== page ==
Presented at the Neonatal Society 2013 Spring Meeting.
Parkinson JRC1, Vasu V2, Hyde MJ1, Fitz-Simon N1, Thomas EL3, Bell JD3, Modi N1
1 Section of Neonatal Medicine, Chelsea and Westminster Campus, Imperial College London, UK
2 Department of Child Health, William Harvey Hospital, Ashford, Kent, UK
3 Metabolic and Molecular Imaging Group, Hammersmith Hospital, Imperial College London, UK
Background: In adults, there is a positive association between intrahepatocellular lipid (IHCL) and internal abdominal adipose tissue (IAAT) (1), with both depots linked to insulin resistance and type 2 diabetes (2, 3). Previous work from our group has shown elevated levels of both IHCL and IAAT in ex-preterm adults (4). However, the relationship between IHCL and IAAT in preterm infants is unknown. The aim of this study was to describe the relationship between IHCL and total/regional AT depots in preterm infants at term age.
Methods: We utilised data from two research ethic approved studies. Preterm infants (<32 weeks GA at birth) underwent whole body magnetic resonance (MR) imaging and 1H MR spectroscopy of the liver at term age according to a previously described and established protocol (1). Total and regional AT volumes were calculated by Vardis (http://vardisgroup.com) using a thresholding technique. IHCL values were adjusted for T1 & T2 effects using hepatic water as an internal standard (4). IHCL data was log transformed for analysis and linear regression performed in SPSS 20, adjusting for GA at scan.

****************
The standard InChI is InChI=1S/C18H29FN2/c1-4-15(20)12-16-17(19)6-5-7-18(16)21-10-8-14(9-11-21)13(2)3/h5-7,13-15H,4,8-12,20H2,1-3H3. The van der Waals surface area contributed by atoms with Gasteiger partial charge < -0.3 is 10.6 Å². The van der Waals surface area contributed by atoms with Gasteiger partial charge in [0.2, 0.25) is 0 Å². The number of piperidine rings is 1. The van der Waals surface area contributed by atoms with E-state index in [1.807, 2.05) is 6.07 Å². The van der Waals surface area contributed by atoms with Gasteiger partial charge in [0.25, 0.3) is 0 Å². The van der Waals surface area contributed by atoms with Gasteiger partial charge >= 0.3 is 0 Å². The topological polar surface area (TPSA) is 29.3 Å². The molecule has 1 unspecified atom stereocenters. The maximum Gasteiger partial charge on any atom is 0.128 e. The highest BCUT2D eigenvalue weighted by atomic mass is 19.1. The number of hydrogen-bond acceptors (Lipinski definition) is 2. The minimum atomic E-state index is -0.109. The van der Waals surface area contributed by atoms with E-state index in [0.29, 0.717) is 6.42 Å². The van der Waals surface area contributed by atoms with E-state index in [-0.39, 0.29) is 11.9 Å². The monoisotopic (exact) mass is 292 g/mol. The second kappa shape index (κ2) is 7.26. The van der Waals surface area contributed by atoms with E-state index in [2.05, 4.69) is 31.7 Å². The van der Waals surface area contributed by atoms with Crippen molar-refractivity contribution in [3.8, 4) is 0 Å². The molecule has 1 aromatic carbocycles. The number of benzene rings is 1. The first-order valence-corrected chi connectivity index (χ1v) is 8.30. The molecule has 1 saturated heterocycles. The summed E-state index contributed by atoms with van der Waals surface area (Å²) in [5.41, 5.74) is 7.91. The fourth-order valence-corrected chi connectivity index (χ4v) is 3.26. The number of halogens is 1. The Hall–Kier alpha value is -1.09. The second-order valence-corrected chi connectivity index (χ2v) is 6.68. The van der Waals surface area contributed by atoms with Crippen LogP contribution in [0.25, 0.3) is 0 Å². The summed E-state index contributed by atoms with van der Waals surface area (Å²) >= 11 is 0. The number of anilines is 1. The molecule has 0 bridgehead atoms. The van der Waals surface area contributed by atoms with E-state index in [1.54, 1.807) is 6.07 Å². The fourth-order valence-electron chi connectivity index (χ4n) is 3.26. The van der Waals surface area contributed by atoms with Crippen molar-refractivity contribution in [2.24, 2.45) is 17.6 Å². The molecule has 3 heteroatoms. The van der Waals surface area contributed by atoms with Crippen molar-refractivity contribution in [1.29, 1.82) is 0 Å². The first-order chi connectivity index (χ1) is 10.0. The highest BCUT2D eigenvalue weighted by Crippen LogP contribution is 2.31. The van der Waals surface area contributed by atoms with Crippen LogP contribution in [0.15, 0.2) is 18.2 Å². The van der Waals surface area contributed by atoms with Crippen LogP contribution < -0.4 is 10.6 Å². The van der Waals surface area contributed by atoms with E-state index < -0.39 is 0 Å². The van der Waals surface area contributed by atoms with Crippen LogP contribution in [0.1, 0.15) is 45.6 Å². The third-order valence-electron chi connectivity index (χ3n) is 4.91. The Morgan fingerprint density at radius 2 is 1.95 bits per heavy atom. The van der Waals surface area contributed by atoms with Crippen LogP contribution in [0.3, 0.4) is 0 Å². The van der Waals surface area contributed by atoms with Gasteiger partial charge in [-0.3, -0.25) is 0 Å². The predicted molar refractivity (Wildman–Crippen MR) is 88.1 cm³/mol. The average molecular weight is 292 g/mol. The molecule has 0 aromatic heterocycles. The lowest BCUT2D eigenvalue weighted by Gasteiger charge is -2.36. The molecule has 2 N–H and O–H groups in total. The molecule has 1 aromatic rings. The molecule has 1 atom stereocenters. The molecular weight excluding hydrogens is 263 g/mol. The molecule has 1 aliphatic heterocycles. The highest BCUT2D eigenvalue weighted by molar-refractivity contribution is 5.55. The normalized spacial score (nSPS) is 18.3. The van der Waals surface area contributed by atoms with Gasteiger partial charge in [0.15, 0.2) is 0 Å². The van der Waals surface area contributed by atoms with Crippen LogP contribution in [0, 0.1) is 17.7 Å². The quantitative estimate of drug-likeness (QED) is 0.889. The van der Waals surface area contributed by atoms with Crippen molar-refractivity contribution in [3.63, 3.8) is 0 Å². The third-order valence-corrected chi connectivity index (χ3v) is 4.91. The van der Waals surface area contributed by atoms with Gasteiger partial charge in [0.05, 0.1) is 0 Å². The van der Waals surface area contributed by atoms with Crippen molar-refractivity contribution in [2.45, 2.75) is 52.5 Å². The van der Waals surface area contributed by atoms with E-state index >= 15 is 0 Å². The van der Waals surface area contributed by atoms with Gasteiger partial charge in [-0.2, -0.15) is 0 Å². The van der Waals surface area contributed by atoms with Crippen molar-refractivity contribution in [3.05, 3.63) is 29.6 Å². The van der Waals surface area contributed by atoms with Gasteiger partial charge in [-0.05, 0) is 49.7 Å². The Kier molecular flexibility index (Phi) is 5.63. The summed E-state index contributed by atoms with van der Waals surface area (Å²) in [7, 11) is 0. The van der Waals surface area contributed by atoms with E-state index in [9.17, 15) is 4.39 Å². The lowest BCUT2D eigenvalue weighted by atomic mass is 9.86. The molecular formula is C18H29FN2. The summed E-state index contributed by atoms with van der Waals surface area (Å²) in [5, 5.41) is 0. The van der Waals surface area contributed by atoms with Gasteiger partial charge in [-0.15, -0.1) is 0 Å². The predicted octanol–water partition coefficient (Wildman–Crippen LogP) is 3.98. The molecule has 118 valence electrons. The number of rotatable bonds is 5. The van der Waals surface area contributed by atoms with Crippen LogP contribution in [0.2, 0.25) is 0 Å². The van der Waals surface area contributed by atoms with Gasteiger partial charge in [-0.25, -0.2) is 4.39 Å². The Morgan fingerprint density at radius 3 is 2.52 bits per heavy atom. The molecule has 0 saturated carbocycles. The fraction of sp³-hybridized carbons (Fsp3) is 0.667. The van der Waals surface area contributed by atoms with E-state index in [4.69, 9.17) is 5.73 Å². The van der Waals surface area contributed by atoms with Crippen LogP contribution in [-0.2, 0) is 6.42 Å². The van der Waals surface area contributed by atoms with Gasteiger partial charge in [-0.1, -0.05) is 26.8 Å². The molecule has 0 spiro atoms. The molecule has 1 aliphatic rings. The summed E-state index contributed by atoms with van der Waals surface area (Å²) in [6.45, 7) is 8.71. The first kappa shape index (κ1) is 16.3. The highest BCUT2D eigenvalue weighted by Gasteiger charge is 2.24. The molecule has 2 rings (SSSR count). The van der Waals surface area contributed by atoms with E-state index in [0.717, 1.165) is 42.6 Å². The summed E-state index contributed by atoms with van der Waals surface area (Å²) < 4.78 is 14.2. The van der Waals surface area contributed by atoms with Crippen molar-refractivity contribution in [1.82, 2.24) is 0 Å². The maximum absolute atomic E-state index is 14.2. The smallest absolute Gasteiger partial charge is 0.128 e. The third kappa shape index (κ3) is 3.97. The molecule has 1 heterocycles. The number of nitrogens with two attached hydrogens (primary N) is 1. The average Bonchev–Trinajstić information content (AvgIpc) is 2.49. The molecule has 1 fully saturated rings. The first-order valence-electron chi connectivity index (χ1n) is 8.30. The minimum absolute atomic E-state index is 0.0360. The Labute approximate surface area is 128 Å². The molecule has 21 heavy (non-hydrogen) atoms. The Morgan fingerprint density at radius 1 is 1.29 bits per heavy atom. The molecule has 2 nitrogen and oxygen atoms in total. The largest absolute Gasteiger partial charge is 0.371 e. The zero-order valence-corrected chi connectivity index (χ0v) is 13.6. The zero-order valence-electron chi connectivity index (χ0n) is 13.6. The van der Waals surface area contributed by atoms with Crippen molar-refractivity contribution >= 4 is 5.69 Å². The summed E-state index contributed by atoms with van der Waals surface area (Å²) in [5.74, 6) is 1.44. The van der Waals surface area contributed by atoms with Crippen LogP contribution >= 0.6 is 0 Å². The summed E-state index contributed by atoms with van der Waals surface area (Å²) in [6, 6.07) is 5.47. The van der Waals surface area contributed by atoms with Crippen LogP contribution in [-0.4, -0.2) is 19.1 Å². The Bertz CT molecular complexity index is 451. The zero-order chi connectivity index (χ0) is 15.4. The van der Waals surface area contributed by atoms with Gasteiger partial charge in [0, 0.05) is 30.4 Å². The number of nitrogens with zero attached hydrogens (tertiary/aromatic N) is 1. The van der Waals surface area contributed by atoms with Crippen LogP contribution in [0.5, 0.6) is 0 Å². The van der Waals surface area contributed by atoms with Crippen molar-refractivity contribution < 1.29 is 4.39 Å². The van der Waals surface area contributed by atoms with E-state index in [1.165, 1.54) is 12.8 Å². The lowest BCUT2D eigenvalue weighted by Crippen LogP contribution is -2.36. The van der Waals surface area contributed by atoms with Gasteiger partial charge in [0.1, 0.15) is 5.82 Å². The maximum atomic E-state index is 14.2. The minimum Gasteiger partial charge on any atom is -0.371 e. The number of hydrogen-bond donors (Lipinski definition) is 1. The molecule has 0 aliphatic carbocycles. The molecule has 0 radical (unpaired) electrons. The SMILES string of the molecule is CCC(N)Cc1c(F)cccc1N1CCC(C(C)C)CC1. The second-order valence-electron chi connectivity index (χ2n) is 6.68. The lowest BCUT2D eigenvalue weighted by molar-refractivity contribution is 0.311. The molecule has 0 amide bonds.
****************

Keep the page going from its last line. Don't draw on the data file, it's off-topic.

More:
Results: 24 preterm infants (11 male) were evaluated. Birth weight and birth GA were (mean (SD)) 1.32kg (0.35kg) and 29.3 weeks (2.3 weeks) respectively. The results of linear regression analysis between log-transformed IHCL and individual adipose depots are shown in Table 1. A non-significant trend towards an association was observed between IHCL and both deep subcutaneous AT (% change in IHCL per 1ml of DSCA (95% CI): 5.4 (-1.0, 106.4, p=0.054) and IAAT (5.0 (-6.4, 103.7), p=0.08) with wide confidence intervals observed for both depots (Table 1).
Table: Linear Regression Analysis. Percentage change in IHCL per 1ml change in adipose tissue (adjusted for gestational age at time of MR imaging).
Conclusion: These data indicate no clear association between adipose tissue depots and IHCL in preterm infants at term age. From a functional standpoint, deep subcutaneous AT behaves similarly to IAAT in adults. The trend towards an association with IHCL may anticipate the relationship in adulthood indicative of adverse metabolic health. Studies examining the natural progression of IHCL deposition and AT depots are required to test this hypothesis.
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1. Thomas, E. L et al. (2012) The missing risk: MRI and MRS phenotyping of abdominal adiposity and ectopic fat, Obesity (Silver.Spring). 20(1), 76-87
2. Fabbrini, E et al. (2009) Intrahepatic fat, not visceral fat, is linked with metabolic complications of obesity, Proc Natl Acad Sci U S A 106, 15430-15435
3. Despres, J. P. et al. (2006) Abdominal obesity and metabolic syndrome, Nature, 881-887
4. Thomas, E. L et al. (2011) Aberrant adiposity and ectopic lipid deposition characterize the adult phenotype of the preterm infant, Pediatr.Res. 70(5), 507-512